Published on March 25, 2024

Vitiligo Phototherapy At Home: Hand-Held NB-UVB

Eleftheriadou and colleagues (2014) noted that hand-held NB-UVB units are light-weight devices that may overcome the need to treat vitiligo in hospital-based phototherapy cabinets, allowing early treatment at home that may enhance the likelihood of successful re-pigmentation.

The pilot Hi-Light trial examined the feasibility of conducting a large multi-center, randomized controlled trial (RCT) on the use of such devices by exploring recruitment, adherence, acceptability, and patient education. 

This was a feasibility, double-blind, multi-center, parallel group RCT of hand-held NB-UVB phototherapy for the treatment of vitiligo at home.  The overall duration of the trial was 7months; 3 months recruitment and 4 months treatment.  Participants were randomly allocated to active or placebo groups (2:1 ratio). 

The primary outcome measure was the proportion of eligible participants who were willing to be randomized.  The secondary outcomes included proportion of participants expressing interest in the trial and fulfilling eligibility criteria, withdrawal rates and missing data, proportion of participants adhering to and satisfied with the treatment, and incidence of NB-UVB short-term adverse events. 

A total of 83 % (45/54) of vitiligo patients who expressed interest in the trial were willing to be randomized.  Due to time and financial constraints, only 29/45 potential participants were booked to attend a baseline hospital visit.  All 29 (100 %) potential participants were confirmed as being eligible and were subsequently randomized. 

Willingness to participate in the study for General Practice (family physicians) surgeries and hospitals were 40 % and 79 %, respectively; 86 % (25/29) of patients adhered to the treatment and 65 % (7/11) of patients in the active group had some degree of re-pigmentation.  Only 1 patient in the active group reported erythema grade 3 (3 %). 

Both devices (Dermfix 1000 NB-UVB and Waldmann NB-UVB 109) were acceptable to participants.  The authors concluded that hand-held NB-UVB devices need evaluation in a large, pragmatic RCT.  This pilot trial has explored many of the uncertainties that need to be overcome before embarking on a full scale trial, including the development of a comprehensive training package and treatment protocol.  The study has shown strong willingness of participants to be randomized, very good treatment adherence and re-pigmentation rates, and provided evidence of feasibility for a definitive trial. 

This trial was not intended as an efficacy trial.


Ashraf and colleagues (2022) noted that vitiligo may be treated with hospital-based phototherapy; however, this requires long-term frequent appointments.  Self-treatment using home-based phototherapy is a convenient alternative, which may improve adherence and results, but evidence is limited, and so it is not routinely recommended.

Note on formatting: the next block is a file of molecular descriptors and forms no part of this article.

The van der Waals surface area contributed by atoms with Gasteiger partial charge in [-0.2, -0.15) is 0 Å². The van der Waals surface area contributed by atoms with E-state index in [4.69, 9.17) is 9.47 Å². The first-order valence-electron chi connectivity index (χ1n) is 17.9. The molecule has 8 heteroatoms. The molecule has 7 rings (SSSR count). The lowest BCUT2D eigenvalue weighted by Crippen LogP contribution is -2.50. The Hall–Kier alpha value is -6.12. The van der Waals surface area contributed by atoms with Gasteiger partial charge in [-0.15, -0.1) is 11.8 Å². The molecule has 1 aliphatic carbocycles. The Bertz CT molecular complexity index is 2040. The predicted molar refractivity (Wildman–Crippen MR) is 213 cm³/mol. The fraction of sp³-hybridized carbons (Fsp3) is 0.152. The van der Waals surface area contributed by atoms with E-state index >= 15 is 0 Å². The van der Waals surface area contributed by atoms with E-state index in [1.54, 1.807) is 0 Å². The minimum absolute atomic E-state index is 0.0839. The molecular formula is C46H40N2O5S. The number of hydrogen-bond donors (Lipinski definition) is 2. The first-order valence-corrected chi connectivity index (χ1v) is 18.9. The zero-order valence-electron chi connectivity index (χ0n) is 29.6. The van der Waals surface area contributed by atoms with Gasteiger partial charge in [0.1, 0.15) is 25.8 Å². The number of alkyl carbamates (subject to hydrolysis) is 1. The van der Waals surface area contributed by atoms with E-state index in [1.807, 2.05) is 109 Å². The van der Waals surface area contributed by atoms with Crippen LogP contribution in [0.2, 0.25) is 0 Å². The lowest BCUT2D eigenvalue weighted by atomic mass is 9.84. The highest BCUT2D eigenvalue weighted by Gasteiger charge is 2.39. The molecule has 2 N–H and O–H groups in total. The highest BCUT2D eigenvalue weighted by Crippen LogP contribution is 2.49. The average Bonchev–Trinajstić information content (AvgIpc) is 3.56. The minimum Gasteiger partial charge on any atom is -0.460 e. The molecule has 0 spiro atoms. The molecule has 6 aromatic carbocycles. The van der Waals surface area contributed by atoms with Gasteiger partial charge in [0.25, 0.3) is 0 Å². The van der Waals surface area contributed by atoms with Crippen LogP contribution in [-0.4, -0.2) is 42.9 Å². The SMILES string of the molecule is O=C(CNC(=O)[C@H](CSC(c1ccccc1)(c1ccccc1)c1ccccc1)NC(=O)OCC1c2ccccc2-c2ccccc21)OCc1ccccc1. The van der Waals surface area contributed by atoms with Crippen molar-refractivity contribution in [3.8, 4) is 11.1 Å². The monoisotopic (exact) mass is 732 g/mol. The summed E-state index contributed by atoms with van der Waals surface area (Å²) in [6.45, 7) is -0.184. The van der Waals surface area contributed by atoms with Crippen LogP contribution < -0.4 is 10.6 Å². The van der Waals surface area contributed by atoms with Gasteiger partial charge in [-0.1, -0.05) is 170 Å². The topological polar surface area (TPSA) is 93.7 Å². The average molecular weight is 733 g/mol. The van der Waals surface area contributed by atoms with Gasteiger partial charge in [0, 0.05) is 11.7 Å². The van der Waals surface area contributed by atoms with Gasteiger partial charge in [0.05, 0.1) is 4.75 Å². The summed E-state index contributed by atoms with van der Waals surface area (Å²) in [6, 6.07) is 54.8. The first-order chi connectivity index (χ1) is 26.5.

In a systematic review, these investigators examined the safety and effectiveness of home-based phototherapy for vitiligo.  They carried out searches on Medline, Scopus and the Cochrane Library for RCTs comparing home-based phototherapy with institution-based phototherapy or placebo/no phototherapy for vitiligo.  The primary outcome was treatment effectiveness.  CASP criteria were used for quality assessment. 

Data were synthesized in a meta-analysis where appropriate.  A total of 3 studies (195 subjects) were included: 2 compared home-based with institution-based phototherapy, and 1 compared home-based phototherapy with placebo.  Studies were of mixed quality.  Therapy regimes varied across studies.  Findings on effectiveness were contradictory across studies with variable rates of re-pigmentation.  There was no significant difference in re-pigmentation rates between the 2 groups, although adherence to treatment schedules was significantly better in home-based groups. 

Adverse effects were significantly higher in home-based groups.  No long-term data were reported on maintenance of treatment benefits.  The authors concluded that although adherence to treatment was significantly better with home-based phototherapy, data were insufficient to form conclusions on effectiveness. 

These researchers stated that home-based phototherapy had a significantly higher risk of adverse effects, making it difficult to recommend in clinical practice.  However, as it offered logistical advantages for patients, its effectiveness alongside additional safety measures should be examined further in large-scale, good-quality RCTs, with standardized outcome measures, including patient-reported outcomes.


  • Eleftheriadou V, Thomas K, Ravenscroft J, et al. Feasibility, double-blind, randomised, placebo-controlled, multi-centre trial of hand-held NB-UVB phototherapy for the treatment of vitiligo at home (HI-Light trial: Home Intervention of Light therapy). Trials. 2014;15:51.
  • Ashraf AZ, Azurdia RM, Cohen SN. The effectiveness of home-based phototherapy for vitiligo: A systematic review of randomised controlled trials. Photodermatol Photoimmunol Photomed. 2022;38(5):409-417.
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